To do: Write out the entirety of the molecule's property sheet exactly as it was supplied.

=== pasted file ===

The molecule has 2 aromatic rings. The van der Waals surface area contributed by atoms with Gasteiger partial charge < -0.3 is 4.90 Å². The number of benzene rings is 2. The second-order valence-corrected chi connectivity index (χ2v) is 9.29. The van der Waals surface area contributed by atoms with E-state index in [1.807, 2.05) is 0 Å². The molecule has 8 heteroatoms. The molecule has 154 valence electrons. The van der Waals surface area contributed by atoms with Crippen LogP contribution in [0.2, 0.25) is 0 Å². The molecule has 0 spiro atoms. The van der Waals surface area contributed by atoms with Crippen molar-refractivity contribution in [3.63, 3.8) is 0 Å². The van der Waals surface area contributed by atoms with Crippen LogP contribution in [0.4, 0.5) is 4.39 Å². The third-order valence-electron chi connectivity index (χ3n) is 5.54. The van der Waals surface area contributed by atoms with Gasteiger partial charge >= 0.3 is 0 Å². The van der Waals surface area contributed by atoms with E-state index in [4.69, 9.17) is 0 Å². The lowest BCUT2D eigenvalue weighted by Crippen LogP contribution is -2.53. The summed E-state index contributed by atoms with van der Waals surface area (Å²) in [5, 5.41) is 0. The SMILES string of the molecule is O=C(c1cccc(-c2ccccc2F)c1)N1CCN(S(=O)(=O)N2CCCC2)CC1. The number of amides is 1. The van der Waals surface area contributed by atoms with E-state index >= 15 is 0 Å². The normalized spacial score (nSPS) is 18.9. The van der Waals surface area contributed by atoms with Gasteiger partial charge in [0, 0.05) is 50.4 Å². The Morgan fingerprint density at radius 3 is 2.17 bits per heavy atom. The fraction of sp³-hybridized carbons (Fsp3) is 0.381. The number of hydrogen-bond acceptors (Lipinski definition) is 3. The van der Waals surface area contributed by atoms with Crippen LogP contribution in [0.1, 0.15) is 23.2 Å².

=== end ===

The molecule has 2 aromatic rings. The van der Waals surface area contributed by atoms with Gasteiger partial charge < -0.3 is 4.90 Å². The number of benzene rings is 2. The second-order valence-corrected chi connectivity index (χ2v) is 9.29. The van der Waals surface area contributed by atoms with E-state index in [1.807, 2.05) is 0 Å². The molecule has 8 heteroatoms. The molecule has 154 valence electrons. The van der Waals surface area contributed by atoms with Crippen LogP contribution in [0.2, 0.25) is 0 Å². The molecule has 0 spiro atoms. The van der Waals surface area contributed by atoms with Crippen molar-refractivity contribution in [3.63, 3.8) is 0 Å². The van der Waals surface area contributed by atoms with Crippen LogP contribution in [0.4, 0.5) is 4.39 Å². The third-order valence-electron chi connectivity index (χ3n) is 5.54. The van der Waals surface area contributed by atoms with Gasteiger partial charge >= 0.3 is 0 Å². The van der Waals surface area contributed by atoms with E-state index in [4.69, 9.17) is 0 Å². The lowest BCUT2D eigenvalue weighted by Crippen LogP contribution is -2.53. The summed E-state index contributed by atoms with van der Waals surface area (Å²) in [5, 5.41) is 0. The SMILES string of the molecule is O=C(c1cccc(-c2ccccc2F)c1)N1CCN(S(=O)(=O)N2CCCC2)CC1. The number of amides is 1. The van der Waals surface area contributed by atoms with E-state index >= 15 is 0 Å². The normalized spacial score (nSPS) is 18.9. The van der Waals surface area contributed by atoms with Gasteiger partial charge in [0, 0.05) is 50.4 Å². The Morgan fingerprint density at radius 3 is 2.17 bits per heavy atom. The fraction of sp³-hybridized carbons (Fsp3) is 0.381. The number of hydrogen-bond acceptors (Lipinski definition) is 3. The van der Waals surface area contributed by atoms with Crippen LogP contribution in [0.1, 0.15) is 23.2 Å².